Later that evening Gertrude Ederle, the first woman to swim the English Channel, was walking by the pool. She slipped in the young man’s blood, screamed and then found Donald Tippet’s body. He was rushed to the hospital where he lingered for days between life and death. Eventually he lived but one eye was so badly damaged it could not be saved.
Meanwhile the two young men were apprehended and brought to trial. Their past records assured that they would both get long sentences. However Donald Tippet did an amazing thing. He requested that the judge allow the two young men to be paroled to his charge. He wanted to give the boys a chance to change.
One of the boys blew his opportunity. He committed another crime, was caught and sent to jail. The other boy, however, was responsive to Tippet’s kindness. He went to college and eventually to medical school. He became one of our nation’s leading surgeons – an eye surgeon.
When Everett Palmer wrote of Donald Tippet’s amazing story of forgiveness and this surgeon’s accomplishments, he added, “I wonder if he ever performed one of those delicate eye operations without thinking of that night in the YMCA.”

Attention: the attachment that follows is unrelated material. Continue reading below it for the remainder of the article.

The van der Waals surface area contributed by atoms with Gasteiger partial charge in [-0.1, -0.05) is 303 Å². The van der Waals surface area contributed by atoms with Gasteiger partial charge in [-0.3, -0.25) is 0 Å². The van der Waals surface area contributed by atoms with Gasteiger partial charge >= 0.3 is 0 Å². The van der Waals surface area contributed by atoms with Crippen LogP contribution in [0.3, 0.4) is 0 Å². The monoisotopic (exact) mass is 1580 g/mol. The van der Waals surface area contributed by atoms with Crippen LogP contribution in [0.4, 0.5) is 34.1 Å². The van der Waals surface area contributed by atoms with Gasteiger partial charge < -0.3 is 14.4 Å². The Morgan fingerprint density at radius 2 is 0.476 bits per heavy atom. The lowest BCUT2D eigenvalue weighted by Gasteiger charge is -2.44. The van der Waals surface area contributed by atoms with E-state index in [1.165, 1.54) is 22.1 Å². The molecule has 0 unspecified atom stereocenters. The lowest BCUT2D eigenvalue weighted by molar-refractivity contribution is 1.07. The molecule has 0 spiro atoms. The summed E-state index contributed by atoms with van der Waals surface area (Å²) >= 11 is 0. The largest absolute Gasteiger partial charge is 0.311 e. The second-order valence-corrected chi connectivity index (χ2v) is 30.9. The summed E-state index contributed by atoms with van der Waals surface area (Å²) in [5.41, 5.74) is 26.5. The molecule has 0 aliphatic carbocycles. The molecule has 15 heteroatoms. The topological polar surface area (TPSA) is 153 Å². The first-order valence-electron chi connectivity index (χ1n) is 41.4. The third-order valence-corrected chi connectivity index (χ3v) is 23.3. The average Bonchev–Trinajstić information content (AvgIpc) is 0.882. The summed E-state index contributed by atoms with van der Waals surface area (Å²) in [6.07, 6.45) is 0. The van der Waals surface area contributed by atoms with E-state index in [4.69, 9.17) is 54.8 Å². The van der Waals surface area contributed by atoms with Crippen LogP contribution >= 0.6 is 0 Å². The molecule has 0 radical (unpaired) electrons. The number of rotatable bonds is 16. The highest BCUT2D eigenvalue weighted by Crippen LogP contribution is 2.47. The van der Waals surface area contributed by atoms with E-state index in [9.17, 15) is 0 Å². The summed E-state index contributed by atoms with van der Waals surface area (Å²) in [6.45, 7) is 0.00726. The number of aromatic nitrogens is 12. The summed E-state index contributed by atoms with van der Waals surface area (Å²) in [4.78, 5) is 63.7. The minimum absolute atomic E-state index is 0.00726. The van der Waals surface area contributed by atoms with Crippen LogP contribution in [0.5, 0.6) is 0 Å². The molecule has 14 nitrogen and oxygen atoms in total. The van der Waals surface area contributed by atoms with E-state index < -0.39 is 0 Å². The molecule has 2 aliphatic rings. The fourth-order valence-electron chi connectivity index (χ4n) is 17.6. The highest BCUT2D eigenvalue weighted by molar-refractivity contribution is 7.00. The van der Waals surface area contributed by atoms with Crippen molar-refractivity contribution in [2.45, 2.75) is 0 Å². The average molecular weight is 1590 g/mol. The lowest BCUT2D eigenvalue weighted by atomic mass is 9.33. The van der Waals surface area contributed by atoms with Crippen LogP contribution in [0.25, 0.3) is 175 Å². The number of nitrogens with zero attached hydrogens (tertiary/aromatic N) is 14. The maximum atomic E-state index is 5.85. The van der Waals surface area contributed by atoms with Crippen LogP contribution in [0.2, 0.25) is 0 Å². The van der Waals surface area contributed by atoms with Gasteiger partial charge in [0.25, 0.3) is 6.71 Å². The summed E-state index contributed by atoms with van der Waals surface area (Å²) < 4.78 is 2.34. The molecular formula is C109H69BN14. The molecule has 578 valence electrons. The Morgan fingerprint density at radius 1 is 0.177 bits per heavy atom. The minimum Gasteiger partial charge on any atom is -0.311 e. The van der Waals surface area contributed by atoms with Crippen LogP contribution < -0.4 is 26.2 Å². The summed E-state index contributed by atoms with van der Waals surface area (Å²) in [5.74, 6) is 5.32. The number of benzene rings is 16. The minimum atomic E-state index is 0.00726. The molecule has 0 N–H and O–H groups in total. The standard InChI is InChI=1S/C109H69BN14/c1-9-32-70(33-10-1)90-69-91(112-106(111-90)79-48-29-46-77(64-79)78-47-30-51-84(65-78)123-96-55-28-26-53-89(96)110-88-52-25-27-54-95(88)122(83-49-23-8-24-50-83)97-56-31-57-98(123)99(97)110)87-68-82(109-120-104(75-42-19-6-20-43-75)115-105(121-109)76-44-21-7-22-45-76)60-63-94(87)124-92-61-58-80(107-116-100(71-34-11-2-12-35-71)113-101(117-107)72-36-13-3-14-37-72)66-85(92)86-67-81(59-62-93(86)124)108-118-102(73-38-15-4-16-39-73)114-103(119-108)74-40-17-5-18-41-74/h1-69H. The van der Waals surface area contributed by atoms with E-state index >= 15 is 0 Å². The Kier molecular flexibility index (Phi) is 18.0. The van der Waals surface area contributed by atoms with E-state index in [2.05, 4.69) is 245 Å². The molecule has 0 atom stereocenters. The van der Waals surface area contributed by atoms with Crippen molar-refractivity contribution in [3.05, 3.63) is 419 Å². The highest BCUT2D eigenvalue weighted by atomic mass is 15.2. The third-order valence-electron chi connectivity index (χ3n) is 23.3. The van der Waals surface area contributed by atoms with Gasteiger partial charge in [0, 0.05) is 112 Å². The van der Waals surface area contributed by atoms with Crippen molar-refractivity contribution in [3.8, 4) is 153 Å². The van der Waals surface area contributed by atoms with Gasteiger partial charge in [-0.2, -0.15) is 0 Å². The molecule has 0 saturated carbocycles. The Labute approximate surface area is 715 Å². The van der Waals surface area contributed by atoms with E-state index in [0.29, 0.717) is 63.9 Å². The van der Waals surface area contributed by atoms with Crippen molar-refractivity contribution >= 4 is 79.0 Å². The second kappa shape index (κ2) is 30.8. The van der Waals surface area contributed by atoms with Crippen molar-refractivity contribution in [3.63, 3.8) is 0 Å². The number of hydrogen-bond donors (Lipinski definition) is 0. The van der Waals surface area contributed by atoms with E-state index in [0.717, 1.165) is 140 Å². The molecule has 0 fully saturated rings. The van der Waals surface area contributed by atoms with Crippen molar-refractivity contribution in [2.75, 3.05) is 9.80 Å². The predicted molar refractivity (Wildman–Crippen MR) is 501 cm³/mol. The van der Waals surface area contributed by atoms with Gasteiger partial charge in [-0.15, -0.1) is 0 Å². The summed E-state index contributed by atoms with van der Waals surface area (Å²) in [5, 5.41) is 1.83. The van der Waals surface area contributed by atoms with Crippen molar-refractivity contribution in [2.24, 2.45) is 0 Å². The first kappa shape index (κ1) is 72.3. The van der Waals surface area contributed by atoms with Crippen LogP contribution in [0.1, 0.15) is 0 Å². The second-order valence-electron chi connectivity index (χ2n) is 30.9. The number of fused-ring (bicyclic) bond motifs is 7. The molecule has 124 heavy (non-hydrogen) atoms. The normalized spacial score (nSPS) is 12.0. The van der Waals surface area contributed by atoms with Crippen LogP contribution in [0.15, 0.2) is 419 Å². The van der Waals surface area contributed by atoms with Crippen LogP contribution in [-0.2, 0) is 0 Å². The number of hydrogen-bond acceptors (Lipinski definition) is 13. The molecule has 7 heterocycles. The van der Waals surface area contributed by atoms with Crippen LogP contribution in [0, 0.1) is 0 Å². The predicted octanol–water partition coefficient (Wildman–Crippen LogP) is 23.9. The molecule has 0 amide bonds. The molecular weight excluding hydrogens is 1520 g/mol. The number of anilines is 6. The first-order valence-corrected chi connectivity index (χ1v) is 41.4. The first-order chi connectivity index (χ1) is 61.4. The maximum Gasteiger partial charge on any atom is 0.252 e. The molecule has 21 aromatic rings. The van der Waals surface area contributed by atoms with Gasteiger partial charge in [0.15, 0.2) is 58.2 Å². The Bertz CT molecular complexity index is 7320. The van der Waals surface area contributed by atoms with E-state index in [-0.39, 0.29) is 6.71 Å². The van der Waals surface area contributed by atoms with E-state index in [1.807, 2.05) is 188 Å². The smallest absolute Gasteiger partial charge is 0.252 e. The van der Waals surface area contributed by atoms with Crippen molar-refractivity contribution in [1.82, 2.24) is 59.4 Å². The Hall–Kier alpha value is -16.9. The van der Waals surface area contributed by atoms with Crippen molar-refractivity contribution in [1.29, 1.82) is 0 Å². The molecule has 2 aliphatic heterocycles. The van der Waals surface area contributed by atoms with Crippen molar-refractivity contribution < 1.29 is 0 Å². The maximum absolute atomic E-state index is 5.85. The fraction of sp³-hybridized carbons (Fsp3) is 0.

“If we confess our sins, God who is faithful and just will forgive our sins and cleanse us from all unrighteousness.” We are sinful and fall short. We repent and ask for forgiveness and we receive pardon for the sake of Jesus Christ who died for our sin. And then we seek out our sister and brother. We share what we have – we forgive as we have been forgiven. We love because God first loved us.
Oh, we will never be perfect. Until our dying day, we will look at ourselves as unworthy servants, worthless slaves. No matter how much we do in response to God, it is never enough to pay off the debt we owe to our Savior. But we have the power to be God’s people, to be the Bible the world will read, to be Monday morning Christians, to have even that little faith like a mustard seed that can uproot trees and move mountains and bring us to eternal life.
Increase our faith, O Lord, Amen.
Copyright 2004 James Kegel. Used by permission.